2013 Rugby League World Cup Overview

RLWC

By Justin Davies ( @DragonPunk12 )

It might have snuck under the radar for those who aren’t ardent rugby league fans but there is a world cup on currently and you know what it has been quite fun. Both group A amd B have completed their first round fixtures.

While there has been the status quo with Australia and New Zealand starting off with victories but looking at these victories on surface value belies the effort of both England and Samoa who pushed both sides to their limits.

If you are looking for enjoyment in the world cup through the bigger nations you will be disappointed although there is tremendous skill from the likes of Thurston and Sonny Bill Williams – there is a sense of inevitability about watching Australia/England and New Zealand compete to see who between them will contest the final.

That is why during world cups the early rounds hold such charm and intrigue for fans because you get moments like Papua New Guinea getting within a penalty goal of France or Samoa bringing the Warrington crowd to their feet during the second half against the reigning champions.

Yes these sides are composed of NRL and ESL players who take advantage of the eligibility rules that are lackadaisical to be kind. I’ll leave discussing the madness and absurd nature of these rules for another article though.

These rules don’t take away the pride and honour these players have representing smaller nations – the whole Fijian side this morning was singing their national anthem with gusto alongside their hymn circle that followed before getting their campaign off to a win against Ireland.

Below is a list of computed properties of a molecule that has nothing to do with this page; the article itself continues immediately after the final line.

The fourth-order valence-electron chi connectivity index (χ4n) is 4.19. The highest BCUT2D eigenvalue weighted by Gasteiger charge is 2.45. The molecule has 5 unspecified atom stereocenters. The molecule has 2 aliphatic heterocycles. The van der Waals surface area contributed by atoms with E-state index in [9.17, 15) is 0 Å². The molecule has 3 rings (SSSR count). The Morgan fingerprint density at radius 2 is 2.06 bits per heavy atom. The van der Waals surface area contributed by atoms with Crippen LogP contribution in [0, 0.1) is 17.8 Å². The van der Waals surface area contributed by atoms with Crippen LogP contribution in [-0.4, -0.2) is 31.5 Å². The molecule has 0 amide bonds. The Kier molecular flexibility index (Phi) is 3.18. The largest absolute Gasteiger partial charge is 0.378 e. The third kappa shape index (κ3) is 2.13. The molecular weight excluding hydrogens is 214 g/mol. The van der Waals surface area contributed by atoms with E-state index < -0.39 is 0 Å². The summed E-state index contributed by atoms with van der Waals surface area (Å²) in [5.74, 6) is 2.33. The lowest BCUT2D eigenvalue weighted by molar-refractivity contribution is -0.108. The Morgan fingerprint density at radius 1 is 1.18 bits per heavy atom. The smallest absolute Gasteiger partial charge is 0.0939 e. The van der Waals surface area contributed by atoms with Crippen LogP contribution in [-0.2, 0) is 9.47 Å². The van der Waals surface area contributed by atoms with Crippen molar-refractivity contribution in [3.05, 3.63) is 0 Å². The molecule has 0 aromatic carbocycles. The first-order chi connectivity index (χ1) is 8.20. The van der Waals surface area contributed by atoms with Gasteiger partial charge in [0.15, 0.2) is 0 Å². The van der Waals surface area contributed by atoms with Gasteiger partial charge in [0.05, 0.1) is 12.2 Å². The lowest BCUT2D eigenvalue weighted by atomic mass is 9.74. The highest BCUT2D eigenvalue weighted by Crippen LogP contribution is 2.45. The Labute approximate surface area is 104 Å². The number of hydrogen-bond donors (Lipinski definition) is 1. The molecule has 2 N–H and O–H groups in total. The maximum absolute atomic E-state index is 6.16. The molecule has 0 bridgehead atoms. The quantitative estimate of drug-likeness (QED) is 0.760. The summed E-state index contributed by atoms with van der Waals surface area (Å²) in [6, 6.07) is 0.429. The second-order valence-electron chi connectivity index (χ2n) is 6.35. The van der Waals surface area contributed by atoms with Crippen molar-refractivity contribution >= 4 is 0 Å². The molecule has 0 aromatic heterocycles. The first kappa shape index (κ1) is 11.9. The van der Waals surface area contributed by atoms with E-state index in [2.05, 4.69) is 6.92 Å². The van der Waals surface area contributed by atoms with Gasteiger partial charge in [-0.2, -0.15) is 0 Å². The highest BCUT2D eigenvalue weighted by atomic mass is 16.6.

Rugby league is often accused of being short-sighted with how they go about things like eligibility rules but the the organisers have got the format of the 2013 edition of the world cup right. They have struck that balance so can’t have that accusation thrown at them. Three teams will progress from both group A and B alongside the two winners of group C and D.

This format allows the lower seeds in group A and B to compete and not be disheartened by thrashings they may incur from Australia, England and New Zealand. Group C and D aren’t given a participation sticker rather get a chance to make the semi-finals.

2013 has been a year of turmoil for rugby league – both in Australia and abroad so the world cup will hopefully be a positive note to sign off on with some entertaining rugby league thrown into the mix.

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